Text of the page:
One of the main issues of consternation these last few years, has been my didactic arguments over the values of Marketng Theory, and it's areas of weakness.
One of the issues that had really consterned me, at one of my previous positions, is how they seemed to be out of touch with their customers. And as I am reading different MBA books these days, it seems to me there is a clear confrontation between the two different perspectives.
Marketing Theory indicates that, the best way to make decisions regardin promotions, packaging and sales was thru segmenting the prospective/current customers into their different demographics and analyze how the best path to encourage new and repeat sales.
However there are several holes in that theory, that will become obvious as I continue to tell my story.
Company X, continued to look for new sales and promotions to advertise, based partially on inventory, to indicate which items we needed to get rid of, and partially on finding the next hot new item, that our customer would want.
However, basing our promotions on those two sounds well, but what if your customers, have certain expectations of the online/offline store inventories that are not being met.
For example, when you go to a Paint Store and they sold lots of nice varying colors, but none of the basic colors were in stock, nor were there any brushes. For each industry there are some basic items, that customers expect you to keep in stock. Because they don't always visit the online/offline stores for new items or what's on sale. Sometimes they need a paint brush, and if your a paint store, and they don't find what they would naturally expect you to carry, why would they come to you again?
I am not saying to not analyze your customer base, what products hot n not, shape your promotions on inventory. But if you don't plan to cover the bare essentials a customer expects you to have what's the point?
You can have the highest sales, but still be losing repeat customers. Because although they may have bought during a sale, why would they come back again, unless you had what they needed and expected from your type of retail industry.
And yet, Company X, would rather not be in contact with the customers directly, to hear what they thought. It's not easy, and this isn't simply about blaming, but how we as an ecommerce/retail industry can make sure we're delivering good service, products and even more importantly a good experience.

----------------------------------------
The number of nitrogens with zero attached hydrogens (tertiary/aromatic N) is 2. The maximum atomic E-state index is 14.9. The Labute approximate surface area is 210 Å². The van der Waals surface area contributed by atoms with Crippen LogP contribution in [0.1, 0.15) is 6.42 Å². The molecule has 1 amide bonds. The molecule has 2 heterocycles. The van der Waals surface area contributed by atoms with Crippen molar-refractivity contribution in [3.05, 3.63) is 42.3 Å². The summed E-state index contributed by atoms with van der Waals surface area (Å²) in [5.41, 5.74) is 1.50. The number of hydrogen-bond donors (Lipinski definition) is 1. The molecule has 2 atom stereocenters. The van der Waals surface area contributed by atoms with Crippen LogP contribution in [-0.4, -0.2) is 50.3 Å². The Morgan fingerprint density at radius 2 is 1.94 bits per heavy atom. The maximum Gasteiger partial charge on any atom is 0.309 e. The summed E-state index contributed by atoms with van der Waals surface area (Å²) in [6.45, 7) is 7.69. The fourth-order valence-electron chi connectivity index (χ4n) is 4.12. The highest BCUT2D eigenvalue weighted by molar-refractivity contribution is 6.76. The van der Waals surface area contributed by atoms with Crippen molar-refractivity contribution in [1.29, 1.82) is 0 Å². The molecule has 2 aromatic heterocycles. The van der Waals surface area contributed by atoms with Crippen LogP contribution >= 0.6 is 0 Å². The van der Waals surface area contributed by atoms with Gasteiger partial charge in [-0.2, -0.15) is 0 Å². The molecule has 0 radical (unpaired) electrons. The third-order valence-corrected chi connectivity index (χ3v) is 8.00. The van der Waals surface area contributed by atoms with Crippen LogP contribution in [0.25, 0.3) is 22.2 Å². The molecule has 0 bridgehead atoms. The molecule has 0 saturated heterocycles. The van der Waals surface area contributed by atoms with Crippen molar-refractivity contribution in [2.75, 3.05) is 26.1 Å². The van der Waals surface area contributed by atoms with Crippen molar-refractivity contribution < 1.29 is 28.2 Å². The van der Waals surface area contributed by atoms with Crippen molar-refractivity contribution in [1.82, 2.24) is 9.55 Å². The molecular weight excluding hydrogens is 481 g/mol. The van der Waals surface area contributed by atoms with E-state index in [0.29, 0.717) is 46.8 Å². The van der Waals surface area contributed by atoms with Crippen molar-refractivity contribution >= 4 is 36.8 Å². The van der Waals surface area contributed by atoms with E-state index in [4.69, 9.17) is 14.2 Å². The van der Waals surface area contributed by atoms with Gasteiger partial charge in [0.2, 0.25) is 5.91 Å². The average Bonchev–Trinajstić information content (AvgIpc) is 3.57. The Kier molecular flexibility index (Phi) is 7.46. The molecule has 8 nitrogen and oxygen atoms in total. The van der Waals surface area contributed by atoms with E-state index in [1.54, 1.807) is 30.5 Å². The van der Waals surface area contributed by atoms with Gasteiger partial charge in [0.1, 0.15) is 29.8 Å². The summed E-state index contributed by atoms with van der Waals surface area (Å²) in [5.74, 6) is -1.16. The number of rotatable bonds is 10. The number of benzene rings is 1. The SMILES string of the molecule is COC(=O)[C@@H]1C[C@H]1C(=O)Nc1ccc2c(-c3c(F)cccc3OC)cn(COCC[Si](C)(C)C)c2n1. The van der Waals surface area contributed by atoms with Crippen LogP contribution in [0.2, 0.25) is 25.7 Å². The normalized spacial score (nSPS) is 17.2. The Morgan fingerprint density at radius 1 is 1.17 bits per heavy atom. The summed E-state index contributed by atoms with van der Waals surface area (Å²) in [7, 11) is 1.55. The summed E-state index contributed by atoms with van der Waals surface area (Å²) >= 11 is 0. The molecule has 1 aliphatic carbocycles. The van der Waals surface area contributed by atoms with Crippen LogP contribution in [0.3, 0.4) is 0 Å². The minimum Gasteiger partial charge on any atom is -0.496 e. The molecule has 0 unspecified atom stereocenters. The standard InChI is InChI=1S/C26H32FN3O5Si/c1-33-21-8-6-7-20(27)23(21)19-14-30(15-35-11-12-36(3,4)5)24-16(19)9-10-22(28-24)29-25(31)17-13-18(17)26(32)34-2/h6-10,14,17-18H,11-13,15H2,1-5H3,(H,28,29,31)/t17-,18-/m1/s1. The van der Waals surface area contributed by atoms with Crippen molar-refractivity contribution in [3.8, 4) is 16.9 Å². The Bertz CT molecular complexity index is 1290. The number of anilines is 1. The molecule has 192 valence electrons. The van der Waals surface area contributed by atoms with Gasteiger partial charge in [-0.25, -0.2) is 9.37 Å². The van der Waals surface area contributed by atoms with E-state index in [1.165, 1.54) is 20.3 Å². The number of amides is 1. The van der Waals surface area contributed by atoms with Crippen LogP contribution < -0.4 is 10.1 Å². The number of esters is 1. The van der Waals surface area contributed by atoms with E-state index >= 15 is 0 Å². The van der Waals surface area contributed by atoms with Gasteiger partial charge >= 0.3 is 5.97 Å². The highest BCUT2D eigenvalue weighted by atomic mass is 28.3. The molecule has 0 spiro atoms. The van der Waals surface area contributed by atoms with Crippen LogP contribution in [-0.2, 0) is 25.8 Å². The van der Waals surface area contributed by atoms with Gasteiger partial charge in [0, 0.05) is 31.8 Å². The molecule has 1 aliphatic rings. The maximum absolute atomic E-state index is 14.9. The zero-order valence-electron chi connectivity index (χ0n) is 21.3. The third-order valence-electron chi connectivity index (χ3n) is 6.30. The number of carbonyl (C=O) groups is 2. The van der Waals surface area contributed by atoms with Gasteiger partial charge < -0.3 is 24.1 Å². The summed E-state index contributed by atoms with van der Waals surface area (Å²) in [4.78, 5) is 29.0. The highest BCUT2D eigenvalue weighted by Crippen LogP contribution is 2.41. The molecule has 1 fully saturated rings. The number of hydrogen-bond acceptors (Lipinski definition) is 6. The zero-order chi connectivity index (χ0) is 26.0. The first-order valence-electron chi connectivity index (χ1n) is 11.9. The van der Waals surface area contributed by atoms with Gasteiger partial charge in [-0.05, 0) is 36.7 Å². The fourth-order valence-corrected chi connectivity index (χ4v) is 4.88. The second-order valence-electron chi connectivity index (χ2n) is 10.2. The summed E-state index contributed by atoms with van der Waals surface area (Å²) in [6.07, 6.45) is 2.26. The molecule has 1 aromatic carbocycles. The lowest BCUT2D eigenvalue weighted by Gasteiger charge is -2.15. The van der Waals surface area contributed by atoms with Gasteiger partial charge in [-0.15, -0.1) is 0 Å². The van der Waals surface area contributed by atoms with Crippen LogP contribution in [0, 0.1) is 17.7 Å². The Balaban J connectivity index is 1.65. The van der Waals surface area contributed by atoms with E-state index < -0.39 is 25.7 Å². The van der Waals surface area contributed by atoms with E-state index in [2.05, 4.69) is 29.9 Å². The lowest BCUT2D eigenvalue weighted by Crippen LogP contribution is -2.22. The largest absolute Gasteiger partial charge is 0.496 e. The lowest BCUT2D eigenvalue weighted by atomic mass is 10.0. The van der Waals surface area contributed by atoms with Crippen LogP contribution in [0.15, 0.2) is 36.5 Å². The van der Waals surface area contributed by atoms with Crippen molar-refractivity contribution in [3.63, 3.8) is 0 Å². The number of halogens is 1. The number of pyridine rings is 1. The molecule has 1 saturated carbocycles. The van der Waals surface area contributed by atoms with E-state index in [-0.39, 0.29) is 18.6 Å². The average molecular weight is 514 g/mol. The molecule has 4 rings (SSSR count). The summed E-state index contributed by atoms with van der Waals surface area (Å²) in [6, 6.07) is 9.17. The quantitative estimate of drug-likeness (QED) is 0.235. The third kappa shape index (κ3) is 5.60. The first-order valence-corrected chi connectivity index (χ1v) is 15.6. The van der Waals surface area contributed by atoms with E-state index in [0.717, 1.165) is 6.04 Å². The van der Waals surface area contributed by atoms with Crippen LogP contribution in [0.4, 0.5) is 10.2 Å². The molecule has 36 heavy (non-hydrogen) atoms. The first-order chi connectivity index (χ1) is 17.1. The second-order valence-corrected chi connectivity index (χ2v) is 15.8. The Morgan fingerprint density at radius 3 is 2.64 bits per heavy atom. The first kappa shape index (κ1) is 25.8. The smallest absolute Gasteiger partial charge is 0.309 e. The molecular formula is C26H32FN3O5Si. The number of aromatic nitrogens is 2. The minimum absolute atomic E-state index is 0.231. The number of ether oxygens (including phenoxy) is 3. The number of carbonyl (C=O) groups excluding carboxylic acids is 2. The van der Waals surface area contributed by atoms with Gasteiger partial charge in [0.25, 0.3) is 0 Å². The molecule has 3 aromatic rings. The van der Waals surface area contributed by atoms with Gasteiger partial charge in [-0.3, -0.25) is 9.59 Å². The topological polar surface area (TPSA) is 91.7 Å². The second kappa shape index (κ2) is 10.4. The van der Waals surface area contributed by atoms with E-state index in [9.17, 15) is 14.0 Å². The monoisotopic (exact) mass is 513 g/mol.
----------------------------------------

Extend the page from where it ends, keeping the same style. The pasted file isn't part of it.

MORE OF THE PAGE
Mark Hurst, of GoodExperience.com, has been one of mailing lists, I read weekly/monthly, he has been a fount of common sense, and good advice. He talks and re-emphasizes the importance of delivering a good experience to the customer.
It sounds complicated but it's not.
You have to really understand your customer, to help provide them what they want. You can suggest new things, trends and changes in products and services. But if you aren't deliverying what they'd expect on a daily basis, very well, why would they bother with you?
This reminds me of an earlier experience I had in Company Y. I was working in a Mail Order Department of a Video Game Used/New Buy/Seller. They had 1 central warehouse at their headquarters. Other departments if they had a connection to the upper management, got priority in inventory.
Let's say I took an order on Tueday.
I am waiting for the order to ship, but the last item in inventory was taken by someone in another department on Friday, even though I had already an anxious customer awaiting their order.
Inventory is a very key aspect of ecommerce, if not managed wisely, it will manage you.
For example, imagine making a huge online/offline promotion of a new product, only to find out weeks later, that inventory is out of stock, or didn't place any orders or enough orders for supply.
If ecommerce is gonna become a stable industry, we must become a well-oiled industry of best practices...
Well that's been what's on my mind...
Think about it.